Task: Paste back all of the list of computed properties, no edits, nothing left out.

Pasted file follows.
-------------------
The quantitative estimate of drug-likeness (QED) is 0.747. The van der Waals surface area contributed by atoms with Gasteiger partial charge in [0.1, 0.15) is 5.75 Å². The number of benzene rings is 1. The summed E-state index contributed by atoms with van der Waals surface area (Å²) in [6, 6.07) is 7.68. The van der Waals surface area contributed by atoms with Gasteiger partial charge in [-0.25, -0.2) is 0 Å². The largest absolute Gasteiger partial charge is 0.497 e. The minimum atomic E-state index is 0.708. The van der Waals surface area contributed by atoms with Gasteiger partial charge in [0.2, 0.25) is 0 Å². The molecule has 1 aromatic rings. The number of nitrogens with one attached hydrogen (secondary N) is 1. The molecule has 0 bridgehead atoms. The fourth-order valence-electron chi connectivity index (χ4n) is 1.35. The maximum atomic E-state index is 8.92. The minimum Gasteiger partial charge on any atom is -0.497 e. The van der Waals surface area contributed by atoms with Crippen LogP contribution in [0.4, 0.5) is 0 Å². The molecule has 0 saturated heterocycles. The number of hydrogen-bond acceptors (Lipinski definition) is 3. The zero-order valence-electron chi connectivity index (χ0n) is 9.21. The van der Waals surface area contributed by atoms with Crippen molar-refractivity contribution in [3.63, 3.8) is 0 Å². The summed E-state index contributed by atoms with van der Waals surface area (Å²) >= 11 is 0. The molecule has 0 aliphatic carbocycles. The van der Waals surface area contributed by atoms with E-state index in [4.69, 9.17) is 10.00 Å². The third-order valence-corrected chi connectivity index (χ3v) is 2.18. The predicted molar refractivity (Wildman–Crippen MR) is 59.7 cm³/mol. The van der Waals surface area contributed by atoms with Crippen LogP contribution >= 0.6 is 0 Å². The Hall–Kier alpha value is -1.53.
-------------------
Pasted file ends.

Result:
The quantitative estimate of drug-likeness (QED) is 0.747. The van der Waals surface area contributed by atoms with Gasteiger partial charge in [0.1, 0.15) is 5.75 Å². The number of benzene rings is 1. The summed E-state index contributed by atoms with van der Waals surface area (Å²) in [6, 6.07) is 7.68. The van der Waals surface area contributed by atoms with Gasteiger partial charge in [-0.25, -0.2) is 0 Å². The largest absolute Gasteiger partial charge is 0.497 e. The minimum atomic E-state index is 0.708. The van der Waals surface area contributed by atoms with Gasteiger partial charge in [0.2, 0.25) is 0 Å². The molecule has 1 aromatic rings. The number of nitrogens with one attached hydrogen (secondary N) is 1. The molecule has 0 bridgehead atoms. The fourth-order valence-electron chi connectivity index (χ4n) is 1.35. The maximum atomic E-state index is 8.92. The minimum Gasteiger partial charge on any atom is -0.497 e. The van der Waals surface area contributed by atoms with Crippen LogP contribution in [0.4, 0.5) is 0 Å². The molecule has 0 saturated heterocycles. The number of hydrogen-bond acceptors (Lipinski definition) is 3. The zero-order valence-electron chi connectivity index (χ0n) is 9.21. The van der Waals surface area contributed by atoms with Crippen molar-refractivity contribution in [3.63, 3.8) is 0 Å². The summed E-state index contributed by atoms with van der Waals surface area (Å²) >= 11 is 0. The molecule has 0 aliphatic carbocycles. The van der Waals surface area contributed by atoms with E-state index in [4.69, 9.17) is 10.00 Å². The third-order valence-corrected chi connectivity index (χ3v) is 2.18. The predicted molar refractivity (Wildman–Crippen MR) is 59.7 cm³/mol. The van der Waals surface area contributed by atoms with Crippen LogP contribution >= 0.6 is 0 Å². The Hall–Kier alpha value is -1.53.